A scorned Pennsylvania man posted a series of horrific rants about his estranged wife on social media and now will serve a 44 month prison sentence for his remarks. His conviction is the first of its kind for his use of free speech in the digital age and has brought about what could be a landmark ruling by the Supreme Court, where statements made on social media can constitute criminal threats.
After Anthony Elonis’ wife left him and took their two children with her, he expressed his anger within several graphic and violent posts on Facebook back in 2010.
“If I only knew then what I know now, I would have smothered your ass with a pillow, dumped your body in the back seat, dropped you off in Toad Creek, and made it look like a rape and murder,” one such rant read according to a brief filed with the court.
A third status update said, “I used to be a nice guy but then you became a slut. Guess it’s not your fault you liked your daddy raped you” and “Fold up your protective order and put in your pocket. Is it thick enough to stop a bullet?”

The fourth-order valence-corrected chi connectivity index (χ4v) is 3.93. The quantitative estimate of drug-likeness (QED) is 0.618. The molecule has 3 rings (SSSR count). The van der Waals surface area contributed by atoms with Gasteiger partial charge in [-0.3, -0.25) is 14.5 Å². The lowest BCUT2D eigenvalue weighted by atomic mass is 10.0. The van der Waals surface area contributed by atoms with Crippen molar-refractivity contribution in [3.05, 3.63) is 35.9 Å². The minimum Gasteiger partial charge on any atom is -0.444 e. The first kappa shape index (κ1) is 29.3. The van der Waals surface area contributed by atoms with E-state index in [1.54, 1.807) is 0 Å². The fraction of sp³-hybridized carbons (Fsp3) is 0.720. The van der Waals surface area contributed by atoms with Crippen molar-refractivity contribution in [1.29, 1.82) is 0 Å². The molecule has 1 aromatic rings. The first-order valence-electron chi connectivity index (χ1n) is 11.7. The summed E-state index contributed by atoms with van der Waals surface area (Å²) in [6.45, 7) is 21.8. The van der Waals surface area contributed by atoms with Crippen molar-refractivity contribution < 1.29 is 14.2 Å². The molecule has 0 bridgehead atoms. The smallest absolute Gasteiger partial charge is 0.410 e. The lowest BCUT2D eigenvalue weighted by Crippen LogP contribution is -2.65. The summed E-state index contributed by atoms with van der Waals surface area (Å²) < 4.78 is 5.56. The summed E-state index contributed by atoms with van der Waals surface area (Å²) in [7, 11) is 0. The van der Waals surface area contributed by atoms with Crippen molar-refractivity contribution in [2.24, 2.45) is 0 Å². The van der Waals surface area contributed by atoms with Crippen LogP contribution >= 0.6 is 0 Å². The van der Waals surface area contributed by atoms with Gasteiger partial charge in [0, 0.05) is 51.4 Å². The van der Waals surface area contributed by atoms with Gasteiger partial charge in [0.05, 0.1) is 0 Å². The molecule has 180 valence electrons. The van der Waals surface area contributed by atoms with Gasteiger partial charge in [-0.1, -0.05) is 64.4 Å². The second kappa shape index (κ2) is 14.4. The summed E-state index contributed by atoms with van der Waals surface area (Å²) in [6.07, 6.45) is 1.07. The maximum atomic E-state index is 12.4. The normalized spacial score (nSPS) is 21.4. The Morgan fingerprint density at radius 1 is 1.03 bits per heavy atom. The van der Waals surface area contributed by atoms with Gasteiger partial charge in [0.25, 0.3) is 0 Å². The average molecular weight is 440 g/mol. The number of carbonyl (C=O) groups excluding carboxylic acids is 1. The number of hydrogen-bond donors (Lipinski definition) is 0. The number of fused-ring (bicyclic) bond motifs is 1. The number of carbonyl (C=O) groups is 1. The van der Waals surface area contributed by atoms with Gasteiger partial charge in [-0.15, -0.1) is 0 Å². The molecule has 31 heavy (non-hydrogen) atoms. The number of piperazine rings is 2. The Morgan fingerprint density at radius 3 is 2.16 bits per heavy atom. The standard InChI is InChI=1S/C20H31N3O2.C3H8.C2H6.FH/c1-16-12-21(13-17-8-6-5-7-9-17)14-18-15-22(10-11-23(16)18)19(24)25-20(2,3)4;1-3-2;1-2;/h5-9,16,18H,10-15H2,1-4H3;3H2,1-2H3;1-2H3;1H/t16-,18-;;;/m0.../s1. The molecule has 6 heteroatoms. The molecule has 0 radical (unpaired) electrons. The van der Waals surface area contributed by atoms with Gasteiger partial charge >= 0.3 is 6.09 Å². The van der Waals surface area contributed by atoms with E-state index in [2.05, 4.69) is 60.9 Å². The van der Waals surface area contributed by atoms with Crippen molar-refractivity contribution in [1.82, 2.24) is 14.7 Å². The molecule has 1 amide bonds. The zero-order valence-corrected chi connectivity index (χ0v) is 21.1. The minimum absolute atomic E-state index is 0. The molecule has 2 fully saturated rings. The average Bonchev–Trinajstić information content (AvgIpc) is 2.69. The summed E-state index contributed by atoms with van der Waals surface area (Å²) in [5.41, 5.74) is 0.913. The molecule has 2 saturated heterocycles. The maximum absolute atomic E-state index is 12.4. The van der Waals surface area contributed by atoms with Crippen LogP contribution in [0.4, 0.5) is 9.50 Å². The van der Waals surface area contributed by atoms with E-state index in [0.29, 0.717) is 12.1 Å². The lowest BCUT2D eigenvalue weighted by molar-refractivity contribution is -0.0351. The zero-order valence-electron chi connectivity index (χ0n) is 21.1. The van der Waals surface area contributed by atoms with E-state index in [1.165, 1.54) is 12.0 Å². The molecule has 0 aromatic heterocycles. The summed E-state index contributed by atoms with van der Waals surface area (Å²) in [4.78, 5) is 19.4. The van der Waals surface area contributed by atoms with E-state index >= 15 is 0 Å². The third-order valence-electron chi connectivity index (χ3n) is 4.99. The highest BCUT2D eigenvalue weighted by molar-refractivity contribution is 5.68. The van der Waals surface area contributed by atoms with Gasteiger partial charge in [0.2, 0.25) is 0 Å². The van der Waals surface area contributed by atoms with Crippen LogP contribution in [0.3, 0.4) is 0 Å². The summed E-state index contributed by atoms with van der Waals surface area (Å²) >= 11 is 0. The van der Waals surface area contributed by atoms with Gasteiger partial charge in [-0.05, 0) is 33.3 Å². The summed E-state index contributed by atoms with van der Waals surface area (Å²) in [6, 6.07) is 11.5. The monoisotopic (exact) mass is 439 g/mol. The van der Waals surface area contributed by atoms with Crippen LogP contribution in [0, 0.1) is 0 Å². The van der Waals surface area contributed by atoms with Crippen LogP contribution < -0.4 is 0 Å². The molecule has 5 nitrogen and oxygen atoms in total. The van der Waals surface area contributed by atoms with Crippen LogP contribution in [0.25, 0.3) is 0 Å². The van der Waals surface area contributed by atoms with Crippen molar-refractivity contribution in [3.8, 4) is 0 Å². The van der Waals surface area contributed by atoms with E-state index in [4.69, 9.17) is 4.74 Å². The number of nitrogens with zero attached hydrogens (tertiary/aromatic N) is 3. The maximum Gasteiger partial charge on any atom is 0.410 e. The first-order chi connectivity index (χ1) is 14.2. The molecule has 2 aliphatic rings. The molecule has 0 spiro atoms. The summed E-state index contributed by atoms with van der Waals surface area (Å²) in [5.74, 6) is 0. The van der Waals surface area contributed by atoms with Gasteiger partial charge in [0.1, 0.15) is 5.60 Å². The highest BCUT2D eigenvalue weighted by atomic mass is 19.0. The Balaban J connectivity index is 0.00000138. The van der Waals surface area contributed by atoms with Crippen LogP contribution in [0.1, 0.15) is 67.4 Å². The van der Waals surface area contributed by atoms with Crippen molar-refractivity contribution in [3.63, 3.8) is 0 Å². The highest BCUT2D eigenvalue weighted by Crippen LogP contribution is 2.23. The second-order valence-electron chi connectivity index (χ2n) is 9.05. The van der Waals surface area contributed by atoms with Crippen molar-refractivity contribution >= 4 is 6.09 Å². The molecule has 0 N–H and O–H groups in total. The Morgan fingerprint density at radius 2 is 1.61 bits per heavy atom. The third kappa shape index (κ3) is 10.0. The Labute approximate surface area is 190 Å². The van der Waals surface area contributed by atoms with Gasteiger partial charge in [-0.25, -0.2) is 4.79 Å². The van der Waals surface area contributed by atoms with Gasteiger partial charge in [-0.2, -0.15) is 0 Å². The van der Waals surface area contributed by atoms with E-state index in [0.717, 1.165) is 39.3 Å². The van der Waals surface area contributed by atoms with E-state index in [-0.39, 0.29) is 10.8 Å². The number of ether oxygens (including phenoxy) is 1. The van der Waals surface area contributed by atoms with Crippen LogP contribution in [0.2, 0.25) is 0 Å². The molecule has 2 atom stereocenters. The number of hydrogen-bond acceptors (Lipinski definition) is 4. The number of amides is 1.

Elonis claimed that he is an aspiring rapper and his sentiments were just song lyrics he had written, but jurors didn’t buy it and convicted him on the grounds that his violent posts were equal to threats, the Daily Caller reported.
John P. Elwood, Elonis’ attorney, argued that not only was his client just kidding about the messages he portrayed in his posts, but that it’s his First Amendment right to say what he wants on social media. When speaking with reporters outside the Supreme Court in Washington Monday, Elwood indicated that he wants the court to overturn their decision to ensure protection of vile and threatening rap lyrics posted on social media under the First Amendment.
In describing specific ways that Elonis said he would physically harm others, including slitting the throat of a FBI agent and shooting up a kindergarten class, there is no question that his words are offensive — but is it criminal? In this day and age, where attacks by enraged individuals frequently take place across the country, such language must be considered as actionable credible threats, since there was arguably clear intent and motive. This man’s words were used to terrorize others, and it’s a poor excuse for inappropriate behavior to say his comments were an artistic expression when it came time for him to face the music.
Courtesy of Mad World News